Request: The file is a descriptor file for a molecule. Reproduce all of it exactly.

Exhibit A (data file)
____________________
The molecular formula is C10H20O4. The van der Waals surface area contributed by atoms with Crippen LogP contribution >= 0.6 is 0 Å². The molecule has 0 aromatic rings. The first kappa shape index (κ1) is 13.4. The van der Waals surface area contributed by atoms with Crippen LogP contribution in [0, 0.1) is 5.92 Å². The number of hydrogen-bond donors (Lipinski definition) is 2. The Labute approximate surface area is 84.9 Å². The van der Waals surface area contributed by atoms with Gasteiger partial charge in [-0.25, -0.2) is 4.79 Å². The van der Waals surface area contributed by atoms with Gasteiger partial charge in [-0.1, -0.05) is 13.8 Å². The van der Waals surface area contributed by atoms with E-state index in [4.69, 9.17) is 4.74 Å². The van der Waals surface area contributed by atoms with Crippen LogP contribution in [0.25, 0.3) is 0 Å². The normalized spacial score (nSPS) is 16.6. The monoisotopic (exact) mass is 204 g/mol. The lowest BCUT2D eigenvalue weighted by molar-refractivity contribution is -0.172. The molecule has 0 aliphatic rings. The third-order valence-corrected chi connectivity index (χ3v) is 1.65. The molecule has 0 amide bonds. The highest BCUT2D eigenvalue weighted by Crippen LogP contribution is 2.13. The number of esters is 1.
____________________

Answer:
The molecular formula is C10H20O4. The van der Waals surface area contributed by atoms with Crippen LogP contribution >= 0.6 is 0 Å². The molecule has 0 aromatic rings. The first kappa shape index (κ1) is 13.4. The van der Waals surface area contributed by atoms with Crippen LogP contribution in [0, 0.1) is 5.92 Å². The number of hydrogen-bond donors (Lipinski definition) is 2. The Labute approximate surface area is 84.9 Å². The van der Waals surface area contributed by atoms with Gasteiger partial charge in [-0.25, -0.2) is 4.79 Å². The van der Waals surface area contributed by atoms with Gasteiger partial charge in [-0.1, -0.05) is 13.8 Å². The van der Waals surface area contributed by atoms with E-state index in [4.69, 9.17) is 4.74 Å². The van der Waals surface area contributed by atoms with Crippen LogP contribution in [0.25, 0.3) is 0 Å². The normalized spacial score (nSPS) is 16.6. The monoisotopic (exact) mass is 204 g/mol. The lowest BCUT2D eigenvalue weighted by molar-refractivity contribution is -0.172. The molecule has 0 aliphatic rings. The third-order valence-corrected chi connectivity index (χ3v) is 1.65. The molecule has 0 amide bonds. The highest BCUT2D eigenvalue weighted by Crippen LogP contribution is 2.13. The number of esters is 1.